Dozens of Muscovites Arrested in Demonstration for Savchenko; Famous Writers, Journalists Sign Petition

March 8, 2016
Police arrest demonstrators in Moscow protesting imprisonment of Ukrainian pilot Nadiya Savchenko. Photo by Thomas Lowe/France 24

LIVE UPDATES: Five Muscovites were arrested today in a demonstration in defense of jailed Ukrainian pilot Nadiya Savchenko.

Welcome to our column, Russia Update, where we will be closely following day-to-day developments in Russia, including the Russian government’s foreign and domestic policies.

The previous issue is here.

Recent Analysis and Translations:

Aurangzeb, Putin, Realism and a Lesson from History
– Why the World Should Care About the Assassination of Boris Nemtsov
How Boris Nemtsov Was Murdered: Investigation by Novaya Gazeta
– How Stalin Returned to Russian Contemporary Life – Meduza


Russian Women Have More Opportunities, But Rights Still Violated, Say Human Rights Campaigners

Speaking on International Women’s Day in Russia, Ludmila Alexeyeva, a veteran human rights activist, told Interfax that women’s rights are violated but they have more opportunities.

Alexeyeva, now 88, was among the founders of the Moscow Helsinki Group and remains its chair.

“Things are not so well with women’s rights in Russia. But now 
women have more opportunities for realization of them than in the Soviet era,” said Alexeyeva (translation by The Interpreter):

“By comparison with the Soviet period, we have more women judges. We have more women in our country in business than in government service and politics, but less than men. They say business here is a hard job, and it is hard for women there.”

There are more women in non-governmental organizations not 
associated with politics than those that are, she added.

“In civic organizations, a woman is a normal phenomenon. In May, it will be 20 years since I have been chair of the MHG, I have been re-elected every two years. And men re-elect me. In the civic sector, no one says, ‘woman, shut up.'”  

The group will mark its 40th anniversary this year.

Lev Ponomarev, another veteran of the human rights movement told Interfax that the situation with women’s rights in Russia — as with all rights in general — is not favorable:

“I would say the main problem concerning violation of women’s rights in Russia is domestic violence. Unfortunately, the state does not get involved in this problem.”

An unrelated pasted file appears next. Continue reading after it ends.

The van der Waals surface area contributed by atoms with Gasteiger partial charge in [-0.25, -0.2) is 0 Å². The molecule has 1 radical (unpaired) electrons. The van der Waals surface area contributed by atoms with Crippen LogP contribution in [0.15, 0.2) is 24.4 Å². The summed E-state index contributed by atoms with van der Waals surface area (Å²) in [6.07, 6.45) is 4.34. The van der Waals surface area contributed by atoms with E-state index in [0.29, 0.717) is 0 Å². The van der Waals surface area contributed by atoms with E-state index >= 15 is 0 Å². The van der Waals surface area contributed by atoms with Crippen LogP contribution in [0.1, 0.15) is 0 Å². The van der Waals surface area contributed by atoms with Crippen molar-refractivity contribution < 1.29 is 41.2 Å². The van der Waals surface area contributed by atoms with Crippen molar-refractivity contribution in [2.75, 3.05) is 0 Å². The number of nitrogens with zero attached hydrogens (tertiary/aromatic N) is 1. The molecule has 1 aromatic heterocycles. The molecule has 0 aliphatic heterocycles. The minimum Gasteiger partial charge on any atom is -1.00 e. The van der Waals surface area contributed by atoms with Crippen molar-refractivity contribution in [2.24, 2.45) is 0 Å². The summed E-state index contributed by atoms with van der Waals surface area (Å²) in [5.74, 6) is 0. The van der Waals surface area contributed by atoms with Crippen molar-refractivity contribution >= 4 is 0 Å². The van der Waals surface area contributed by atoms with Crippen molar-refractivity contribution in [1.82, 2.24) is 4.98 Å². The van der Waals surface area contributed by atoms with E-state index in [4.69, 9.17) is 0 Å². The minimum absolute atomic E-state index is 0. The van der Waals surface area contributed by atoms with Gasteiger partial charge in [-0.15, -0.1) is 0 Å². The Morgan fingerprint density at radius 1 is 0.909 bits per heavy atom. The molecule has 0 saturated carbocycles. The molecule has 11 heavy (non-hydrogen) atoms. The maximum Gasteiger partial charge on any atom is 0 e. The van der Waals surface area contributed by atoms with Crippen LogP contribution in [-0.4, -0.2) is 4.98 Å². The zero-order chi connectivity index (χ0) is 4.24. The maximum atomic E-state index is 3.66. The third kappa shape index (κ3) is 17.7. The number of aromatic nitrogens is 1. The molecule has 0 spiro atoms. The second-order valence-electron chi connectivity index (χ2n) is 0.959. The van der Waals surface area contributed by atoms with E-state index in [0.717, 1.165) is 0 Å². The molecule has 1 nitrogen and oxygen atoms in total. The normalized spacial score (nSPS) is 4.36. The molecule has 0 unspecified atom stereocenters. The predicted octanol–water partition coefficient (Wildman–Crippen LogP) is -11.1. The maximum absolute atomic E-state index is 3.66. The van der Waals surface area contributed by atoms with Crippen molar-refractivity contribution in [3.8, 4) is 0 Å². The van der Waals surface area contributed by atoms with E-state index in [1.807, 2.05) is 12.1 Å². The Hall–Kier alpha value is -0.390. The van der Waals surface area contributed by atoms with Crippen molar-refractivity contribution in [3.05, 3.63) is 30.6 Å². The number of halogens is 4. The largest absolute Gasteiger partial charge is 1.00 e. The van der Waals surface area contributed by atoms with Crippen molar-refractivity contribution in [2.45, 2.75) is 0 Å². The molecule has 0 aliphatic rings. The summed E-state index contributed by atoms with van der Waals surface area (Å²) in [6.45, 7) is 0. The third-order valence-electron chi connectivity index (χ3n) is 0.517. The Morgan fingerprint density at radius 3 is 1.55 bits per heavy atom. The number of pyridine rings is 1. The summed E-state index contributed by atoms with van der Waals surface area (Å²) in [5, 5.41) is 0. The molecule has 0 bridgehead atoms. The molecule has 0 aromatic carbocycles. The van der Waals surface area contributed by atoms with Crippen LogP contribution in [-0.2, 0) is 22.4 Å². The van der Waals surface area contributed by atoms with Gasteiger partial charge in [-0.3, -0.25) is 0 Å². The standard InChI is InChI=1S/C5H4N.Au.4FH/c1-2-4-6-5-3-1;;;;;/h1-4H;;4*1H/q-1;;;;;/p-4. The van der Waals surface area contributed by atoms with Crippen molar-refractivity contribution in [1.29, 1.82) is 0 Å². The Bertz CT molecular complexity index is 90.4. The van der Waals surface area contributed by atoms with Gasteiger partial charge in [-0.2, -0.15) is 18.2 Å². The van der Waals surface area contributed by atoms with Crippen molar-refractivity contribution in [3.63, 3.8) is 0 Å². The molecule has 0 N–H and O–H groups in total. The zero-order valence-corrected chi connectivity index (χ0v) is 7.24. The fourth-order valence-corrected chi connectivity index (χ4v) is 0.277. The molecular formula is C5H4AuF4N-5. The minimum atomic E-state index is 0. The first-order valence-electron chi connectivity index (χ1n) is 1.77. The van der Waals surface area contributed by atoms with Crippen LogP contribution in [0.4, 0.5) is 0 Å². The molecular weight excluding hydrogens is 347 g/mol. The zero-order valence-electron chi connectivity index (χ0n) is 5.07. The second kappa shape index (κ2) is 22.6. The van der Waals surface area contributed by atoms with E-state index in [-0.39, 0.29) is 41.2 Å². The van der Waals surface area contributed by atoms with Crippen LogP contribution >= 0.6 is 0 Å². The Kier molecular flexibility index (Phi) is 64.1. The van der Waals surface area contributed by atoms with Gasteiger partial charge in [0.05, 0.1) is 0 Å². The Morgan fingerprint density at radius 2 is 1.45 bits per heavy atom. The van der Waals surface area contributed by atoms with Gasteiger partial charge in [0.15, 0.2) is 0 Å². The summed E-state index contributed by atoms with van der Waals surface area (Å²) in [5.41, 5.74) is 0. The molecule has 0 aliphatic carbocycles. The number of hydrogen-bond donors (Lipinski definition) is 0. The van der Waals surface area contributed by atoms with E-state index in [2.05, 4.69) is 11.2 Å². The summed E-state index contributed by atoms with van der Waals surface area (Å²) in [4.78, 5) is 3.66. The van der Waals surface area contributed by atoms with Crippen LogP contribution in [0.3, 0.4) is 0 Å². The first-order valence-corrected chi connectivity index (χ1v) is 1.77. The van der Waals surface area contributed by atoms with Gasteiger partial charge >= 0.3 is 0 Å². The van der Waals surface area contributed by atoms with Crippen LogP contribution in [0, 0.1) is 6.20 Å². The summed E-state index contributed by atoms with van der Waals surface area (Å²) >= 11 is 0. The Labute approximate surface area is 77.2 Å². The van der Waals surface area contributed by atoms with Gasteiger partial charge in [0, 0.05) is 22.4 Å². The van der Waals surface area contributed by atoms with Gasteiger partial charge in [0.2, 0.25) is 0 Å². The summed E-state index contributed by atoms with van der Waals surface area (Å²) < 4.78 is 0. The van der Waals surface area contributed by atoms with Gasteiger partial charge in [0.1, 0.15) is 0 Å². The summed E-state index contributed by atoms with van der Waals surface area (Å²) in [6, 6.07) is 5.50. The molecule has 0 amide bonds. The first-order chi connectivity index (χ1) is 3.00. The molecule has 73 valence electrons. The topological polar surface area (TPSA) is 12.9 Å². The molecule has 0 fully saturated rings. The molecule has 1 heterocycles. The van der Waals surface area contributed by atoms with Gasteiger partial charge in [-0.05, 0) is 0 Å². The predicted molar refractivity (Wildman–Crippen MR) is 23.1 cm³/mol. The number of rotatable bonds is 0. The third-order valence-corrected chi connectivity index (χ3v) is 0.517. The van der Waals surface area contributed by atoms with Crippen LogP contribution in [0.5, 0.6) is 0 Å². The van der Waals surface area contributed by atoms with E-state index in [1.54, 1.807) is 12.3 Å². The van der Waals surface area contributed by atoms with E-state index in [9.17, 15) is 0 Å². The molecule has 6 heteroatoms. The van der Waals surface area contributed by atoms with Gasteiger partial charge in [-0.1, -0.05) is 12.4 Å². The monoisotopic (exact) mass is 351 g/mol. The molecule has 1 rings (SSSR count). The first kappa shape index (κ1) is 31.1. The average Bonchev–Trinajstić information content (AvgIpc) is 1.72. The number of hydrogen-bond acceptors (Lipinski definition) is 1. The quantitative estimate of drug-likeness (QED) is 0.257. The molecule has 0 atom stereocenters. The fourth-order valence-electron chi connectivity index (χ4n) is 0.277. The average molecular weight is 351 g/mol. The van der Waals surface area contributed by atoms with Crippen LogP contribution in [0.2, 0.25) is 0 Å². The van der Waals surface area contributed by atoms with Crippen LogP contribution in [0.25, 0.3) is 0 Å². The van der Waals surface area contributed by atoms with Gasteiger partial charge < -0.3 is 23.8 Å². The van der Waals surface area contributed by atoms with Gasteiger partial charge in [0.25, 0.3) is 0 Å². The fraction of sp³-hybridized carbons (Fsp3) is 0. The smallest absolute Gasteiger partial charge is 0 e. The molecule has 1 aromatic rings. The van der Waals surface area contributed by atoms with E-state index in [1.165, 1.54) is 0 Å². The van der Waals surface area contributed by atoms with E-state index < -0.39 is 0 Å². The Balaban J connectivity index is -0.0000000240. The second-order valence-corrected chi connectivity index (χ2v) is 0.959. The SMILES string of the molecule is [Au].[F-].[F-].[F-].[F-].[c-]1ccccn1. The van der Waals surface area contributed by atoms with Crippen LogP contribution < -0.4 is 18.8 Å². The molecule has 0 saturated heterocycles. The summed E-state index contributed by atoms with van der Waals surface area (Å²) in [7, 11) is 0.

Although Russian law favors women when it comes to lesser punishments and statutes preventing the shooting of women, it is difficult to bring a suit related to partner violence as this is considered a private matter. The Russian Interior Ministry reported in 2008 that 14,000 women were killed annually by husbands and other relatives. The UN has criticized Russia’s failure to implement the women’s rights convention.
While there are women in politics in Russia, they tend to be 
figures like Valentina Matviyenko, chair of the Federation Council or upper house of parliament, associated with conservative causes promoting the role of women as wife and mother.
A woman currently in the spotlight is Ella Pamfilova, the Russian human rights ombudsperson, who has been appointed to the Central Elections Commission by President Vladimir Putin and who may be made its chair.

International Women’s Day was long celebrated in the Soviet Union as a day when wives and mothers were given flowers, and few non-communist countries noted it. After the UN Women’s Rights Conference in Beijing in 1995, the day began to be promoted more by the UN and other countries.

– Catherine A. Fitzpatrick 

Ukrainian Camera Crew Detained for Several Hours in Russia While Filming Savchenko Trial
Ukrainian journalists from the TV Channel STB who were covering the trial of imprisoned Ukrainian pilot Nadiya Savchenko were detained for several hours by traffic patrol in Kursk Region, and Novosti Donbassa reported.
Anton Naumlyuk, a journalist from Radio Svaboda, reported the detention on his Facebook page. He said three people in a camera crew headed by journalist Elena Shevchuk were detained, despite being accredited by the Russian Foreign Ministry.
The journalists were taken to the Gorshechensky District police station for questioning and their ID was taken.
Police claim that an unpaid traffic ticket is registered on the car they were driving, but Naumlyuk says the crew had been in Russia only a few days and had not committed any offenses nor had they been fined.
Ultimately the crew was released and police explained that their license plate was similar to that of another car wanted for fines, Alyona Lunkova, a member of the crew, reported on her Facebook page.
“You are honest citizens, the car is not pursued, it’s just the license plates are similar, and you are a girl and today is March 8,” the police said as he released the crew.

— Catherine A. Fitzpatrick

Dozens of Muscovites Arrested in Pickets in Defense of Jailed Ukrainian Pilot Savchenko; Writers Sign Petition

Dozens of Muscovites have been detained by police today on Triumfalnaya Square in Moscow for holding solo protests in defense of imprisoned Ukrainian pilot Nadiya Savchenko, Grani  Ekho Moskvy.

OVDInfo, the police monitoring group, reports that 37 picketers have been detained and has listed the names of 30 demonstrators in two police vans. Five have already been released pending court dates.

Thomas Lowe of France 24 says arrests are now “en masse.”

By law, protesters are allowed to stage solo pickets but are supposed to be positioned at a distance from each other. Police frequently arrest them anyway when there are a lot of them in particular.

— Catherine A. Fitzpatrick